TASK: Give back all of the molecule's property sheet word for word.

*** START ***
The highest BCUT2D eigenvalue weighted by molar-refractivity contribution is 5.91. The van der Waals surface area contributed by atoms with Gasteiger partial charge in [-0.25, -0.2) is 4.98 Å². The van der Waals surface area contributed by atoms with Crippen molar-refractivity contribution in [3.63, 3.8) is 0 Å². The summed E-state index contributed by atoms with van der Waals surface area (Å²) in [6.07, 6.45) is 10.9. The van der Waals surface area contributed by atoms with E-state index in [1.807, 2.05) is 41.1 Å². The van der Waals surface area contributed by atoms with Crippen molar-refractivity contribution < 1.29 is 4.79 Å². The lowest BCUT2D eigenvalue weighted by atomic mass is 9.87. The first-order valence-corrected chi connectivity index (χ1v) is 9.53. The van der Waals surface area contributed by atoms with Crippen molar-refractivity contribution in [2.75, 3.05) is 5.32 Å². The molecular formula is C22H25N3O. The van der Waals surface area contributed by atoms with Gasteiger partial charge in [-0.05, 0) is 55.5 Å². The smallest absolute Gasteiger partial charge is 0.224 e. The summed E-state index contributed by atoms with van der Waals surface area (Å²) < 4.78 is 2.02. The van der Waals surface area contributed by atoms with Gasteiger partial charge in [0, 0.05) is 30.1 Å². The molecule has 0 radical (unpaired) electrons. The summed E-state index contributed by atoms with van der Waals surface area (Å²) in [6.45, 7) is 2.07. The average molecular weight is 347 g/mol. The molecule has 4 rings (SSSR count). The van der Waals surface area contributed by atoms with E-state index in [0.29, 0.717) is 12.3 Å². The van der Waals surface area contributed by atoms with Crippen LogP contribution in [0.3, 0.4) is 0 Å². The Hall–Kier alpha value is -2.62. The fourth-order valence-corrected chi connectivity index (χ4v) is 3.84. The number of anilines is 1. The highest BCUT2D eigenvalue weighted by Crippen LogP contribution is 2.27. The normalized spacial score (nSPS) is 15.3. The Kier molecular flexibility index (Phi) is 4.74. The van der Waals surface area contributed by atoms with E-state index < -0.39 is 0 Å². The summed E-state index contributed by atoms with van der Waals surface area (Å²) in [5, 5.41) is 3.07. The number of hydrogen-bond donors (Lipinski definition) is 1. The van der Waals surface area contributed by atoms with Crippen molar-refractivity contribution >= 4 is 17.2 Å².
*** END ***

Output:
The highest BCUT2D eigenvalue weighted by molar-refractivity contribution is 5.91. The van der Waals surface area contributed by atoms with Gasteiger partial charge in [-0.25, -0.2) is 4.98 Å². The van der Waals surface area contributed by atoms with Crippen molar-refractivity contribution in [3.63, 3.8) is 0 Å². The summed E-state index contributed by atoms with van der Waals surface area (Å²) in [6.07, 6.45) is 10.9. The van der Waals surface area contributed by atoms with E-state index in [1.807, 2.05) is 41.1 Å². The van der Waals surface area contributed by atoms with Crippen molar-refractivity contribution < 1.29 is 4.79 Å². The lowest BCUT2D eigenvalue weighted by atomic mass is 9.87. The first-order valence-corrected chi connectivity index (χ1v) is 9.53. The van der Waals surface area contributed by atoms with Crippen molar-refractivity contribution in [2.75, 3.05) is 5.32 Å². The molecular formula is C22H25N3O. The van der Waals surface area contributed by atoms with Gasteiger partial charge in [-0.05, 0) is 55.5 Å². The smallest absolute Gasteiger partial charge is 0.224 e. The summed E-state index contributed by atoms with van der Waals surface area (Å²) < 4.78 is 2.02. The van der Waals surface area contributed by atoms with Gasteiger partial charge in [0, 0.05) is 30.1 Å². The molecule has 0 radical (unpaired) electrons. The summed E-state index contributed by atoms with van der Waals surface area (Å²) in [6.45, 7) is 2.07. The average molecular weight is 347 g/mol. The molecule has 4 rings (SSSR count). The van der Waals surface area contributed by atoms with E-state index in [0.29, 0.717) is 12.3 Å². The van der Waals surface area contributed by atoms with Crippen LogP contribution in [0.3, 0.4) is 0 Å². The Hall–Kier alpha value is -2.62. The fourth-order valence-corrected chi connectivity index (χ4v) is 3.84. The number of anilines is 1. The highest BCUT2D eigenvalue weighted by Crippen LogP contribution is 2.27. The normalized spacial score (nSPS) is 15.3. The Kier molecular flexibility index (Phi) is 4.74. The van der Waals surface area contributed by atoms with E-state index < -0.39 is 0 Å². The summed E-state index contributed by atoms with van der Waals surface area (Å²) in [5, 5.41) is 3.07. The number of hydrogen-bond donors (Lipinski definition) is 1. The van der Waals surface area contributed by atoms with Crippen molar-refractivity contribution >= 4 is 17.2 Å².